The prevalent angle that much of the media has been spinning in the presidential election is their stress on the fact that, next year, we will either have a Black president or a female vice president. Either way – isn’t it fantastic how far we’ve come?
Don’t pat yourselves on the back just yet.
The fact of the matter is – even though the demographics of the candidates are, indeed, progressive – our duty as citizens isn’t merely to lazily sit back and remark on it as if we deserve an accolade for finally allowing a minority or a woman into the White House.
Why aren’t more of us voting? Why is American Idol ramming the U.S. general election into the ground in terms of numbers? Why have we come to care more about some talent competition over the future of our country?
This election year comes at a pivotal moment in our nation’s history. We are the recent victims of the deadliest terrorist attack on American soil. We are in the middle of a controversial war that has divided our country internally. We are still waiting to see the housing market bottom out. We’ve seen citizens attack other citizens based on ignorance and prejudice. We have been struggling with our changing sense of identity in this rapidly modernizing and globalizing world.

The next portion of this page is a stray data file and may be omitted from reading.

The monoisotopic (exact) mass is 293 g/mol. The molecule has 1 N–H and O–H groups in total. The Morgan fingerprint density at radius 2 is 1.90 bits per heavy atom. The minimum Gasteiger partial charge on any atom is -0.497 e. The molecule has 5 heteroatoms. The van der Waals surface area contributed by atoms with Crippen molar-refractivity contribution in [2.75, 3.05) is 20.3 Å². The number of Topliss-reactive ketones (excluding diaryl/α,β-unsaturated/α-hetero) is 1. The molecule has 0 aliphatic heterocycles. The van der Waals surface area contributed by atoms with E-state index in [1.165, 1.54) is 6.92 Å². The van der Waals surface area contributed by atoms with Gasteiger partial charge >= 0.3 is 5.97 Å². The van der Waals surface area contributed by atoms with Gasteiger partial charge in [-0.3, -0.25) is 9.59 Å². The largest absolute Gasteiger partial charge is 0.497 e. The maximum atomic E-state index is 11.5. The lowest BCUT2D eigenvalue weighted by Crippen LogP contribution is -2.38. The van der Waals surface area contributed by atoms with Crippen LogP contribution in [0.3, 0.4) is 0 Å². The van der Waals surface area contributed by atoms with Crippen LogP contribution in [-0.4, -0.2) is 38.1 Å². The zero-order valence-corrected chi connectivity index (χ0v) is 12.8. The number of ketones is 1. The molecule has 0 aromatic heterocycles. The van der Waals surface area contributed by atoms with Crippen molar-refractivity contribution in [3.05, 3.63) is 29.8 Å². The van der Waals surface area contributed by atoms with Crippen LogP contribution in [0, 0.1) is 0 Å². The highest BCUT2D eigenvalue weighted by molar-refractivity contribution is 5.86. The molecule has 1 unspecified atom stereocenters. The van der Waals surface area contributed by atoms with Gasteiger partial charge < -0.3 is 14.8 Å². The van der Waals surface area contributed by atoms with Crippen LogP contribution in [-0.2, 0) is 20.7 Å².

Something has to change – voting is the first step. It’s also the easiest.
Many of us are the children of immigrants who escaped to the U.S. because the country they were born in didn’t afford them the same liberties we are taking for granted. Think of all the tragedies they have experienced – think of how bad it had to have been for them to leave their possessions, their families – their lives — to start over in a new country with nothing. To them, the liberties we take for granted are actually meaningful.
Asian Americans are not known for being vocal, and we find excuses to justify this – our English is bad; we don’t know who to vote for (and don’t have the time to research); our votes and voice don’t really matter; voting will bring on jury duty.
Our race is not known for rocking the boat because we are too ashamed of being disrespectful. We are seen as too self-conscious. Too quiet. We’re submissive, and we have no point of view.
And is that really how we want people to see us? ♦